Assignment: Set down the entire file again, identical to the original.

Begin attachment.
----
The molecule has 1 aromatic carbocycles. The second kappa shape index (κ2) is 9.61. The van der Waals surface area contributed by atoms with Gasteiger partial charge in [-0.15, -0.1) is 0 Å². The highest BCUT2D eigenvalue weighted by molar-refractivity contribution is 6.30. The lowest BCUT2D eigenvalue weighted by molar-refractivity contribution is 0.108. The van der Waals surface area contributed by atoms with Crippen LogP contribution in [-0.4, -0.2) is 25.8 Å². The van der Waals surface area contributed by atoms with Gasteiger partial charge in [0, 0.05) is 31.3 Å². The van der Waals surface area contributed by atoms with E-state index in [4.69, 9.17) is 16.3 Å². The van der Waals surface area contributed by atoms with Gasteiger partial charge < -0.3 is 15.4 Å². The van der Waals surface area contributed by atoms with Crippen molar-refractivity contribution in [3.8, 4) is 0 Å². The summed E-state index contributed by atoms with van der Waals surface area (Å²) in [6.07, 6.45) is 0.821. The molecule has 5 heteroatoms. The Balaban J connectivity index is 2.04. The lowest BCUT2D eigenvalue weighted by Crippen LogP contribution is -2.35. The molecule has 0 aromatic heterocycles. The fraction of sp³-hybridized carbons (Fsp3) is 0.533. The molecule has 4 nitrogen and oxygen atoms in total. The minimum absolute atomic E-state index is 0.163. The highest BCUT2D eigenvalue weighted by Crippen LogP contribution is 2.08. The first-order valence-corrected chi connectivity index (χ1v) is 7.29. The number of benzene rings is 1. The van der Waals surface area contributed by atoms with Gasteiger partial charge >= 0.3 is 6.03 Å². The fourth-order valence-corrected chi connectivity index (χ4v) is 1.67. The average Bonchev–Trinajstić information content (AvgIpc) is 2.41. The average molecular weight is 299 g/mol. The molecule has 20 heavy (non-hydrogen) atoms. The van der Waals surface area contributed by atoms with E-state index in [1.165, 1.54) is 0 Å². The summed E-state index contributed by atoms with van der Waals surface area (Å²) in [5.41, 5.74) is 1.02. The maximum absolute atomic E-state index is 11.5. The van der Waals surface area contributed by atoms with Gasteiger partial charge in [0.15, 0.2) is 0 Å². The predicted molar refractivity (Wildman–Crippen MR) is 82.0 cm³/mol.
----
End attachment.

The molecule has 1 aromatic carbocycles. The second kappa shape index (κ2) is 9.61. The van der Waals surface area contributed by atoms with Gasteiger partial charge in [-0.15, -0.1) is 0 Å². The highest BCUT2D eigenvalue weighted by molar-refractivity contribution is 6.30. The lowest BCUT2D eigenvalue weighted by molar-refractivity contribution is 0.108. The van der Waals surface area contributed by atoms with Crippen LogP contribution in [-0.4, -0.2) is 25.8 Å². The van der Waals surface area contributed by atoms with Gasteiger partial charge in [0, 0.05) is 31.3 Å². The van der Waals surface area contributed by atoms with E-state index in [4.69, 9.17) is 16.3 Å². The van der Waals surface area contributed by atoms with Gasteiger partial charge < -0.3 is 15.4 Å². The van der Waals surface area contributed by atoms with Crippen molar-refractivity contribution in [3.8, 4) is 0 Å². The summed E-state index contributed by atoms with van der Waals surface area (Å²) in [6.07, 6.45) is 0.821. The molecule has 5 heteroatoms. The Balaban J connectivity index is 2.04. The lowest BCUT2D eigenvalue weighted by Crippen LogP contribution is -2.35. The molecule has 0 aromatic heterocycles. The fraction of sp³-hybridized carbons (Fsp3) is 0.533. The molecule has 4 nitrogen and oxygen atoms in total. The minimum absolute atomic E-state index is 0.163. The highest BCUT2D eigenvalue weighted by Crippen LogP contribution is 2.08. The first-order valence-corrected chi connectivity index (χ1v) is 7.29. The number of benzene rings is 1. The van der Waals surface area contributed by atoms with Gasteiger partial charge >= 0.3 is 6.03 Å². The fourth-order valence-corrected chi connectivity index (χ4v) is 1.67. The average Bonchev–Trinajstić information content (AvgIpc) is 2.41. The average molecular weight is 299 g/mol. The molecule has 20 heavy (non-hydrogen) atoms. The van der Waals surface area contributed by atoms with E-state index in [1.165, 1.54) is 0 Å². The summed E-state index contributed by atoms with van der Waals surface area (Å²) in [5.41, 5.74) is 1.02. The maximum absolute atomic E-state index is 11.5. The van der Waals surface area contributed by atoms with Gasteiger partial charge in [0.15, 0.2) is 0 Å². The predicted molar refractivity (Wildman–Crippen MR) is 82.0 cm³/mol.